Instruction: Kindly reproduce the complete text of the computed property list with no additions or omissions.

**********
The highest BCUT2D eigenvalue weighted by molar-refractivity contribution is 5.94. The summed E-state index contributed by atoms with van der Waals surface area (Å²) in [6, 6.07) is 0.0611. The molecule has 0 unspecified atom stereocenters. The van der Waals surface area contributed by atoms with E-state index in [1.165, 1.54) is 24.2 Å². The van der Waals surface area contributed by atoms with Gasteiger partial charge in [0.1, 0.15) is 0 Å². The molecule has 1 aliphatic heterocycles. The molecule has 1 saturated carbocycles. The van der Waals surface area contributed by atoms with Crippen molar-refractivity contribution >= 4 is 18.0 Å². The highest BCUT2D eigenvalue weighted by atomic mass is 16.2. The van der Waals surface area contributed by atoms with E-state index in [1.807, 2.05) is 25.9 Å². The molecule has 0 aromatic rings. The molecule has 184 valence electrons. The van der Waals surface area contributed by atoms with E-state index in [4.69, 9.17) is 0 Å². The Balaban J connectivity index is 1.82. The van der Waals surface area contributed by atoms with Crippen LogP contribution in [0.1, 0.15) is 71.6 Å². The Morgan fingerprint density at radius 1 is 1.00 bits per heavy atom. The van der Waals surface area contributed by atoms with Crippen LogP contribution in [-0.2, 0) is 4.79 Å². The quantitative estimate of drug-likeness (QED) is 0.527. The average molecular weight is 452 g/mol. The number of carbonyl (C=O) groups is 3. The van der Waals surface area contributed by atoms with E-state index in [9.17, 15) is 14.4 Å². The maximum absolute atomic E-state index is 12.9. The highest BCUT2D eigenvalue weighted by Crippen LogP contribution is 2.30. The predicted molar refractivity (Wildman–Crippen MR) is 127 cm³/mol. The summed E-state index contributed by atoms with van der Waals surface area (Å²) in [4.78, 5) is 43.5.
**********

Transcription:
The highest BCUT2D eigenvalue weighted by molar-refractivity contribution is 5.94. The summed E-state index contributed by atoms with van der Waals surface area (Å²) in [6, 6.07) is 0.0611. The molecule has 0 unspecified atom stereocenters. The van der Waals surface area contributed by atoms with E-state index in [1.165, 1.54) is 24.2 Å². The van der Waals surface area contributed by atoms with Gasteiger partial charge in [0.1, 0.15) is 0 Å². The molecule has 1 aliphatic heterocycles. The molecule has 1 saturated carbocycles. The van der Waals surface area contributed by atoms with Crippen molar-refractivity contribution >= 4 is 18.0 Å². The highest BCUT2D eigenvalue weighted by atomic mass is 16.2. The van der Waals surface area contributed by atoms with E-state index in [1.807, 2.05) is 25.9 Å². The molecule has 0 aromatic rings. The molecule has 184 valence electrons. The van der Waals surface area contributed by atoms with E-state index in [4.69, 9.17) is 0 Å². The Balaban J connectivity index is 1.82. The van der Waals surface area contributed by atoms with Crippen LogP contribution in [0.1, 0.15) is 71.6 Å². The Morgan fingerprint density at radius 1 is 1.00 bits per heavy atom. The van der Waals surface area contributed by atoms with Crippen LogP contribution in [-0.2, 0) is 4.79 Å². The quantitative estimate of drug-likeness (QED) is 0.527. The average molecular weight is 452 g/mol. The number of carbonyl (C=O) groups is 3. The van der Waals surface area contributed by atoms with E-state index in [9.17, 15) is 14.4 Å². The maximum absolute atomic E-state index is 12.9. The highest BCUT2D eigenvalue weighted by Crippen LogP contribution is 2.30. The predicted molar refractivity (Wildman–Crippen MR) is 127 cm³/mol. The summed E-state index contributed by atoms with van der Waals surface area (Å²) in [4.78, 5) is 43.5.